In the previous essay I discussed gender nominalism—the idea that gender is not a feature of reality, but a social (or individual) construct. As such, a person falling within a gender class is a matter of naming rather than a matter of having objective features. In this essay I will not argue for (or against) gender nominalism. Rather, I will be discussing gender nominalism within the context of competition.

Being a runner, I will start with competitive sports. As anyone who has run competitively knows, males and females generally compete within their own sexes. So, for example, a typical road race will (at least) have awards for the top three males and also for the top three females. While individual males and females vary greatly in their abilities, males have a general physical advantage over females when it comes to running: the best male runner is significantly better than the best female runner and average male runners are also better than average female runners.

Given that males generally have an advantage over females in regards to running (and many other physical sports), it would certainly be advantageous for a male runner if the division was based on gender (rather than biological sex) and people could simply declare their genders. That is, a male could declare himself a woman and thus be more likely to do better relative to the competition. While there are those who do accept that people have the right to gender declare at will and that others are obligated to accept this, it seems clear that this would not be morally acceptable in sports.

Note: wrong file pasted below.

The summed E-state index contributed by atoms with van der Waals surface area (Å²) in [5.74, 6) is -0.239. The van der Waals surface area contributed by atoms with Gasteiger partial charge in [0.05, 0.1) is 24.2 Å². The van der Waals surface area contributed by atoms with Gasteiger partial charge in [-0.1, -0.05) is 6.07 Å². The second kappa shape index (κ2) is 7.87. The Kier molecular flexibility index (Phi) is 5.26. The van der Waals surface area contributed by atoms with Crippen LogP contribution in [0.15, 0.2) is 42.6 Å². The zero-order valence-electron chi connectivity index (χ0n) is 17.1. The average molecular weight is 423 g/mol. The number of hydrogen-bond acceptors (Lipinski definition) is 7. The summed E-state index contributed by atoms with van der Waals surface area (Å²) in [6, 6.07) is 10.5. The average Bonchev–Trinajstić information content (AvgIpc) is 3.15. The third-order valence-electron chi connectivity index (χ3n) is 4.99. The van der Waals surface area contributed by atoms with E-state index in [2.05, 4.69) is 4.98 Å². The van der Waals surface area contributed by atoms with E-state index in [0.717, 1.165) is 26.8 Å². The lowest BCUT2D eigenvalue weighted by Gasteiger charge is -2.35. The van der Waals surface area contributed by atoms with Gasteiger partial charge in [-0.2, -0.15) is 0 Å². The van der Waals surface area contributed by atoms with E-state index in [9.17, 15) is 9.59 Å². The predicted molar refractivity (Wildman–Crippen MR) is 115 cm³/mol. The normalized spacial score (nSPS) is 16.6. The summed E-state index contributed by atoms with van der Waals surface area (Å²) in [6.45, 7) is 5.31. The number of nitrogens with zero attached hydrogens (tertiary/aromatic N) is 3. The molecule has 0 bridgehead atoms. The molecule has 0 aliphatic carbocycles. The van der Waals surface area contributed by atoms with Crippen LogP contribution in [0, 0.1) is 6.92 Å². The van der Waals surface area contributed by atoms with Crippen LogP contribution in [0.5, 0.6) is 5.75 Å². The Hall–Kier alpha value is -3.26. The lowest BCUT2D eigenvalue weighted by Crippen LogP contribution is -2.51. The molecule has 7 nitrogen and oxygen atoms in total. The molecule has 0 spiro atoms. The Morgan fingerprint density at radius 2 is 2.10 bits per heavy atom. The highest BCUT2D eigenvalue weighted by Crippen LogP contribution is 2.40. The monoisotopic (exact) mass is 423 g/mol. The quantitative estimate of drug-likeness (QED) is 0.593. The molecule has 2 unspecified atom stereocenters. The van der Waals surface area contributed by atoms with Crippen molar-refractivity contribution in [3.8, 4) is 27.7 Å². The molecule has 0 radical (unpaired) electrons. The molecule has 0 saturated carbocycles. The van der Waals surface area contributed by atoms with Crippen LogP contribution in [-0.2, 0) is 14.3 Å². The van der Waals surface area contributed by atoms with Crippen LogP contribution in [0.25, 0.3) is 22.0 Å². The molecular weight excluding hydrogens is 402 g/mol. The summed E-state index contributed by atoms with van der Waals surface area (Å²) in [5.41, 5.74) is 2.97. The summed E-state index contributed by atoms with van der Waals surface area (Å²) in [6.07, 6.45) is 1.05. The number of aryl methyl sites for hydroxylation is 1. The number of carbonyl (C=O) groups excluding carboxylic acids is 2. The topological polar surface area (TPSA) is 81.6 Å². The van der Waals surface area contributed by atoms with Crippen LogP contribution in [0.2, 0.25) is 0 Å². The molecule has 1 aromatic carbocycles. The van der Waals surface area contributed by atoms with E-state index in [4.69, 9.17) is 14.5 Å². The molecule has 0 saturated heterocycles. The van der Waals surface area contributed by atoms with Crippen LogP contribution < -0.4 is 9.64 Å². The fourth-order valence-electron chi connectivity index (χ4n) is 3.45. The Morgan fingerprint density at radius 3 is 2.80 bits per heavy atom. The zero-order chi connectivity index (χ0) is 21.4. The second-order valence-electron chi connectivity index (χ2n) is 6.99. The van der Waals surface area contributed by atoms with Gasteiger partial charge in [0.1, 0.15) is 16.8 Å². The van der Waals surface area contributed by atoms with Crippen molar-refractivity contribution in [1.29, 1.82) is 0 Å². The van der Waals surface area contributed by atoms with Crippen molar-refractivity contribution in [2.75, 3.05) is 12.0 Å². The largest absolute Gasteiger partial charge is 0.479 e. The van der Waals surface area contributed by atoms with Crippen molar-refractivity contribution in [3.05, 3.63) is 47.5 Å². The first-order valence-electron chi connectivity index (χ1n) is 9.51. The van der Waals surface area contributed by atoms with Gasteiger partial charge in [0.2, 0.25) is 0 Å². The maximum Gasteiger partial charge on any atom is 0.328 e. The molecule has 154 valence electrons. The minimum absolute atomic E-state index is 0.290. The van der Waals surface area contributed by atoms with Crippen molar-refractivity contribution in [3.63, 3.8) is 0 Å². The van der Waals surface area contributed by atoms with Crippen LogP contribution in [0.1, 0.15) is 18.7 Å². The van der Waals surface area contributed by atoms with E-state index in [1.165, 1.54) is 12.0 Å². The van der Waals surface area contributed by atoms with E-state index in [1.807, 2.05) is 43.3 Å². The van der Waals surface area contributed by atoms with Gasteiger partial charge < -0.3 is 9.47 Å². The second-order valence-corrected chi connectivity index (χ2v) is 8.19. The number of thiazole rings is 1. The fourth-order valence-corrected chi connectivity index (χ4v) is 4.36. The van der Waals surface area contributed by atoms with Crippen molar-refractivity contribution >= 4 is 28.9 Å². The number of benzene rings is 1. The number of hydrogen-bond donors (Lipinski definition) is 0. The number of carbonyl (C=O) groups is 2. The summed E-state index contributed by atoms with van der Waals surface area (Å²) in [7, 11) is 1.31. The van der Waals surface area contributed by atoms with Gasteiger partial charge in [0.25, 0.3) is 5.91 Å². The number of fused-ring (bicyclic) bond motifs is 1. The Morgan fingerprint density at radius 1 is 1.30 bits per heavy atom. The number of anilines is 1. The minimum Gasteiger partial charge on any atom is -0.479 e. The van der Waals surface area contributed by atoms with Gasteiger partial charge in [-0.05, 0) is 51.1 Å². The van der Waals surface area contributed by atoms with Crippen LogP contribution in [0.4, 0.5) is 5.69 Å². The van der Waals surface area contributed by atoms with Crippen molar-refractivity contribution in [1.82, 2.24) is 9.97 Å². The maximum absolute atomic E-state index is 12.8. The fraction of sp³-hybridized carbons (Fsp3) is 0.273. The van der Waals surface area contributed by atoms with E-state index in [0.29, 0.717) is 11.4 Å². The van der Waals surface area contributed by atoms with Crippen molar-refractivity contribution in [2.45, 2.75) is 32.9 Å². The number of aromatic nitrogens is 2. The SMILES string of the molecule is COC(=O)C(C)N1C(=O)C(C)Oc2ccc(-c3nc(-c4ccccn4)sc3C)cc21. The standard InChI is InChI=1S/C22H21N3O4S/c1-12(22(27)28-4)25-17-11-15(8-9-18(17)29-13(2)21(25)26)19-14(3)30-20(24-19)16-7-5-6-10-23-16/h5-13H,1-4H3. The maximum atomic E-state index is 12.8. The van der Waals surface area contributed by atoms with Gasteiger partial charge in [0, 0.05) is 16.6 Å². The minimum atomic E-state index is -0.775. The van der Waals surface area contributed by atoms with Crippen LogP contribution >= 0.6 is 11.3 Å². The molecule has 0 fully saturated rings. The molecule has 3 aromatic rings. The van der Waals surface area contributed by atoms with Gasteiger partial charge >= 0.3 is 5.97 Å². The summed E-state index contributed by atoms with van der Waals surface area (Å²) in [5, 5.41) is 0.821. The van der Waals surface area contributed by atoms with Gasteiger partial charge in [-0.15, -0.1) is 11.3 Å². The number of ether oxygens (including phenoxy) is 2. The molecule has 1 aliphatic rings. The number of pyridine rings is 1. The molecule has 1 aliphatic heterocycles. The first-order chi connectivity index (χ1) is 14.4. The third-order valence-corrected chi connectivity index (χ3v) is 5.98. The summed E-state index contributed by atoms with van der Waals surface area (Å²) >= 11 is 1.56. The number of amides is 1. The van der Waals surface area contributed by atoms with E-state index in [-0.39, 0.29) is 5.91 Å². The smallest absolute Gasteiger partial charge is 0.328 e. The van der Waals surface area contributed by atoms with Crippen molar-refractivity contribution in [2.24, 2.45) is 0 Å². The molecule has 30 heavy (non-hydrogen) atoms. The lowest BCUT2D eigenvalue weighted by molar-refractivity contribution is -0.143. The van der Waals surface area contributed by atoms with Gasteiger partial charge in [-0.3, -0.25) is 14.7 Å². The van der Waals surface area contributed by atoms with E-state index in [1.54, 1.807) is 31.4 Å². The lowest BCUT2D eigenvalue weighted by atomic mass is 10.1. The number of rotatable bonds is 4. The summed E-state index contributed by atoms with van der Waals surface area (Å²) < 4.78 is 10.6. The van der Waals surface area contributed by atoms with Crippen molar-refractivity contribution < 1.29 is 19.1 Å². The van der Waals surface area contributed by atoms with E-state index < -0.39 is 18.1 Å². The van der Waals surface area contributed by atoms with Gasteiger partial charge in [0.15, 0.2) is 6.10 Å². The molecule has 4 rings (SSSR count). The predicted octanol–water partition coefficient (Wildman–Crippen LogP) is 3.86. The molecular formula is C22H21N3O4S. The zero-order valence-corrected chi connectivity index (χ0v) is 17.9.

The intent of dividing athletes by sex is to allow for a fairer completion. This same principle, that of fairer competition, is also used to justify age groups—as older runner knows, few things slow a person down like dragging many years.  Because of this, a runner could, in general, gain an advantage by making a declaration of age identity (typically older). Perhaps the person could claim that he has always been old on the inside and that to refuse to accept his age identification would be oppression. However, this would be absurd: declaring an age does not change the person’s ability to compete and would thus grant an unfair advantage. Likewise, allowing a male to compete as a woman (or girl) in virtue of gender identification would be unfair. The declaration would not, obviously, change the person’s anatomy and physiology.